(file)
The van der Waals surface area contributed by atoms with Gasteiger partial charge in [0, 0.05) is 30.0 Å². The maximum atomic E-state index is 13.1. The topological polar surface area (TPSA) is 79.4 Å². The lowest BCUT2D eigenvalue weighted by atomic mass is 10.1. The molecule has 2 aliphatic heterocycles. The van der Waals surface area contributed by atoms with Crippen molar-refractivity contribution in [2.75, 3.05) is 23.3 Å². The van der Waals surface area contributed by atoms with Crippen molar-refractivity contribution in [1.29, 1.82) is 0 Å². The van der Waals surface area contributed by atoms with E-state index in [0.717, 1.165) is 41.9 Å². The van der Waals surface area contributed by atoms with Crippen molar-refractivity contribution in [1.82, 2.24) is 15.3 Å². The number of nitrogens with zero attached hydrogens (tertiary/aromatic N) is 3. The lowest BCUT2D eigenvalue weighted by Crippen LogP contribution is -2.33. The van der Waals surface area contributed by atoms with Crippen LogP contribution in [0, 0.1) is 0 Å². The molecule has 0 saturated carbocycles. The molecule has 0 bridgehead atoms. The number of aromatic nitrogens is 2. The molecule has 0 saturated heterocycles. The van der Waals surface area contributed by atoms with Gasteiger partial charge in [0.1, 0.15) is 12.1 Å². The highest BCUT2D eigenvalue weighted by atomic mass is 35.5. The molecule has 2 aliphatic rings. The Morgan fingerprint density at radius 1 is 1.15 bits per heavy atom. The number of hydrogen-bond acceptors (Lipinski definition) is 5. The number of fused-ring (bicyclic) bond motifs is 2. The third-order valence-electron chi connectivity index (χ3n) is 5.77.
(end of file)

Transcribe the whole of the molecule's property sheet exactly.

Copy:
The van der Waals surface area contributed by atoms with Gasteiger partial charge in [0, 0.05) is 30.0 Å². The maximum atomic E-state index is 13.1. The topological polar surface area (TPSA) is 79.4 Å². The lowest BCUT2D eigenvalue weighted by atomic mass is 10.1. The molecule has 2 aliphatic heterocycles. The van der Waals surface area contributed by atoms with Crippen molar-refractivity contribution in [2.75, 3.05) is 23.3 Å². The van der Waals surface area contributed by atoms with Crippen molar-refractivity contribution in [1.29, 1.82) is 0 Å². The van der Waals surface area contributed by atoms with E-state index in [0.717, 1.165) is 41.9 Å². The van der Waals surface area contributed by atoms with Crippen molar-refractivity contribution in [1.82, 2.24) is 15.3 Å². The number of nitrogens with zero attached hydrogens (tertiary/aromatic N) is 3. The lowest BCUT2D eigenvalue weighted by Crippen LogP contribution is -2.33. The van der Waals surface area contributed by atoms with Crippen LogP contribution in [0, 0.1) is 0 Å². The molecule has 0 saturated carbocycles. The molecule has 0 bridgehead atoms. The number of aromatic nitrogens is 2. The molecule has 0 saturated heterocycles. The van der Waals surface area contributed by atoms with Gasteiger partial charge in [0.1, 0.15) is 12.1 Å². The highest BCUT2D eigenvalue weighted by atomic mass is 35.5. The molecule has 2 aliphatic rings. The Morgan fingerprint density at radius 1 is 1.15 bits per heavy atom. The number of hydrogen-bond acceptors (Lipinski definition) is 5. The number of fused-ring (bicyclic) bond motifs is 2. The third-order valence-electron chi connectivity index (χ3n) is 5.77.